the boy intrudes on his special, exclusive relationship with his
   wife. He may well half want to be rid of the suckling, puling
   intruder, whom the mother proclaims to be so perfect. He might even
   wish him dead. (468)

Taking this analogy to its logical conclusion, what Rubenfeld ultimately achieves with this novel is to make visible the power discourses that have shaped the performance of masculinity. (14) Rubenfeld's critical investigation into the sexual aetiology of the Oedipus complex teases out the sociological value of Freud's theory. The Interpretation of Murder clearly displays the self-reflexive, subversive and contrary tendencies of the "poetics of postmodernism" to question the discourses of fiction and history, and, in doing so, problematises the discourses that have come to shape the social construction of masculinity in Manhattan.

In answer, finally, to James Wood's dismissal of contemporary historical fiction as texts produced in "oldfangled laboratories" by "genre gardeners" and "conservative populists", it is evident that the historical novel is far from being what Wood continues to see as "a somewhat gimcrack genre not exactly jammed with greatness" (2012: n.p.). More accurately the contemporary historical novel, through a historiographic metafictional lens, persists as a method of revisiting and reinterpreting key historical events in order to critique the discourses that have shaped, and continue to shape, masculinity in contemporary society.

There may be a commercial market for historical fiction but this does not make the genre any less literary. The historical novel continues to maintain its mass-market appeal while engaging with sociological discourse, with The Interpretation of Murder critically analysing masculinity as an intricate, complex, and multi-faceted social construction.


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CONNELL, Raewyn 1977: 'Dr Freud and the Course of History'. Which Way Is Up? Essays on Sex, Class and Culture. Sydney: Allen & Unwin. 3-16.

--1994: 'Psychoanalysis on Masculinity'. Theorizing Masculinities. Harry Brod, Michael Kaufman and Men's Studies Association (U.S.), eds. Thousand Oaks, CA: Sage. 11- 38.

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--2006 (1905): 'Fragment of an Analysis of a Case of Hysteria'. The Penguin Freud Reader. London: Penguin. 435-540.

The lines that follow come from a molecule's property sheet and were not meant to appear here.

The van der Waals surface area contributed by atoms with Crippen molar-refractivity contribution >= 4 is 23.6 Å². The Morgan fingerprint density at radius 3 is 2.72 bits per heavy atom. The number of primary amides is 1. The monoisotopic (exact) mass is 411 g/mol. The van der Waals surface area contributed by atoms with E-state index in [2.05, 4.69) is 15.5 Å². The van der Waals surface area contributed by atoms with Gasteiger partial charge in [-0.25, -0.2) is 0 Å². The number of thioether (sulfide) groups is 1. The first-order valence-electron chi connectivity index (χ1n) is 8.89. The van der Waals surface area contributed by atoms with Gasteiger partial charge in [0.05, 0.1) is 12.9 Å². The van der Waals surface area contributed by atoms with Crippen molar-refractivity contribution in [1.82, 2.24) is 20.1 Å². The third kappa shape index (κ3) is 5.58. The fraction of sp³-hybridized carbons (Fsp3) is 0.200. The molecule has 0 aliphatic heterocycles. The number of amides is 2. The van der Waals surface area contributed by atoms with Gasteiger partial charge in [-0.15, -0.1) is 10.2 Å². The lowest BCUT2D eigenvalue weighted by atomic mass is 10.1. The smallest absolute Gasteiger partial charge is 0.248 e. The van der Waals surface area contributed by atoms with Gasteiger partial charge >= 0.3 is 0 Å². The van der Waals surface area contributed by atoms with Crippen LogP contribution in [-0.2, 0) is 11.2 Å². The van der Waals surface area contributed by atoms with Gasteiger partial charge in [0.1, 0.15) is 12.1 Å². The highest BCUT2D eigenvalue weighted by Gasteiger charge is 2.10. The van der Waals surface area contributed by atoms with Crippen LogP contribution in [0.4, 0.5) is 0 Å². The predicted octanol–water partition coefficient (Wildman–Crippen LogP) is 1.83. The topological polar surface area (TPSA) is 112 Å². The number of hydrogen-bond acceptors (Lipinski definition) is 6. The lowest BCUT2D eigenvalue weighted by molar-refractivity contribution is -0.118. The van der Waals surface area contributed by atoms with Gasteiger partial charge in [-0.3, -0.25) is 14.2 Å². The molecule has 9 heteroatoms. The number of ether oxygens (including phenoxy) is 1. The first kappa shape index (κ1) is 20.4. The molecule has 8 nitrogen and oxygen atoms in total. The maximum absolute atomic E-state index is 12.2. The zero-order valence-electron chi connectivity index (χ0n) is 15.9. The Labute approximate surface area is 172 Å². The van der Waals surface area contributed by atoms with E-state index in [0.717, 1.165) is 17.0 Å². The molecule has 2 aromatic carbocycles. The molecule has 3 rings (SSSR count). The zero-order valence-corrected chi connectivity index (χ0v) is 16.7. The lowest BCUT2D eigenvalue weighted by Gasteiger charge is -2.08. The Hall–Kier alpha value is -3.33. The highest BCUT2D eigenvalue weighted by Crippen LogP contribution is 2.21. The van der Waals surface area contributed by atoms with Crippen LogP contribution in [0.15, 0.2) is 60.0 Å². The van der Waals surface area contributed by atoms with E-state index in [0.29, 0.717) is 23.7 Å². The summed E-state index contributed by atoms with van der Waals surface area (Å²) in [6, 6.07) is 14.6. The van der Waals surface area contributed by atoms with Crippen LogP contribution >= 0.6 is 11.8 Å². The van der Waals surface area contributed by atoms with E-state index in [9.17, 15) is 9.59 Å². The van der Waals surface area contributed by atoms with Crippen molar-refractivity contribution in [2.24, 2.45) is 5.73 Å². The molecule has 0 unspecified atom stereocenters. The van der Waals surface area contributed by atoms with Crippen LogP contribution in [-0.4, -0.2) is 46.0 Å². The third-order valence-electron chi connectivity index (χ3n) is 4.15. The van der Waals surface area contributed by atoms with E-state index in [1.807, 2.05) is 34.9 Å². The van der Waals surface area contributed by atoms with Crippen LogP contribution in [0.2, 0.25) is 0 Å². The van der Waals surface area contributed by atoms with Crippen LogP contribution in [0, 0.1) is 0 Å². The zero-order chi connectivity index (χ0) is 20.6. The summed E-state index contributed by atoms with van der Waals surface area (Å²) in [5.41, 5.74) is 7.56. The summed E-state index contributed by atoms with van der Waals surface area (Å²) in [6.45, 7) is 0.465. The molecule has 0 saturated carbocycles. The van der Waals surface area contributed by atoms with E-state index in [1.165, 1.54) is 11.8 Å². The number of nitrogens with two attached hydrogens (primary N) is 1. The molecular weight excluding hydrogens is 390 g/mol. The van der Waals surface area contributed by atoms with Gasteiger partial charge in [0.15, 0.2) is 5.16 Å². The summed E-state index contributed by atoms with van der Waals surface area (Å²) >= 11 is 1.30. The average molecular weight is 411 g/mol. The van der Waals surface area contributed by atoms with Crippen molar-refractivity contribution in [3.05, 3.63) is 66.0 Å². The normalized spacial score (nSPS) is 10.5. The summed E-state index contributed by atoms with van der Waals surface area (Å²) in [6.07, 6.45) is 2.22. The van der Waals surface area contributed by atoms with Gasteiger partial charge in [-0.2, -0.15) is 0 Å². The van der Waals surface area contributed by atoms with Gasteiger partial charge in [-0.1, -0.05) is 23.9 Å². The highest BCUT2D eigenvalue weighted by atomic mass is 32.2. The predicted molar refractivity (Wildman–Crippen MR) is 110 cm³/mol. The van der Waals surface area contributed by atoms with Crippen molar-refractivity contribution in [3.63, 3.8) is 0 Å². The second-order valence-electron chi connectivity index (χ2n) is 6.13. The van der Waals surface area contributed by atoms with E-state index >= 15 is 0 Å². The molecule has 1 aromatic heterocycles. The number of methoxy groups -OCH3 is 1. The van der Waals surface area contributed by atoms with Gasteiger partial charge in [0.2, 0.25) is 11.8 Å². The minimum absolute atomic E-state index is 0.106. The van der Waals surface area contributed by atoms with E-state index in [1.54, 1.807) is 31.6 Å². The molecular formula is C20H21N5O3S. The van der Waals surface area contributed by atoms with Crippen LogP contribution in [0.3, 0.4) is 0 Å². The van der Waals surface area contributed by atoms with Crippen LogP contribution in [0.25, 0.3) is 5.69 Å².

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--1993: 'Invisible Masculinity'. Society 30.6: 28-35.

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Received 1 January 2012 Revised version accepted 1 October 2012


Queen's University Belfast


(1) The award was from the Richard and Judy Book Club, a regular segment of the Richard and Judy daytime chatshow.

(2) For an overview of the influence of Scott's Waverley see de Groot (2010: 17- 33).

(3) See de Groot (2010: 78-88).

(4) Nikki Wedgwood has recently called Connell's concept of hegemonic masculinity "the most influential theory in the field of men and masculinities" (2009: 329).

(5) See Kimmel 1987.

(6) De Groot cites Ferguson (2000) and Slotkin (2005) as exemplars of scholarly work that has pointed to the educational value of historiographical writing.

(7) Also see Connell 1994.

(8) See Fish 1986; Sulloway 1991; Crews 1995; Cioffi 1998; Dufresne 2003 and 2007. For an excellent edited collection of Freud criticisms see Crews 1998.

(9) Although Freud did not set out to do research on gender, Connell identifies an undercurrent of thought on ideas of masculinity. She notes three key moments in the evolution of Freud's ideas on masculinity: The Interpretation of Dreams (1900) and its introduction of the Oedipus complex; The Three Essays on the Theory of Sexuality (1905) with its general theme of adult sexuality as a constructed, complex, and conflict- ridden process; and third, Freud's 'Wolf Man' study and its focus on pre-Oedipal masculinity, which Connell argues "produced the first really detailed map of the contradictions and fissures within an adult man's personality" (1994: 14).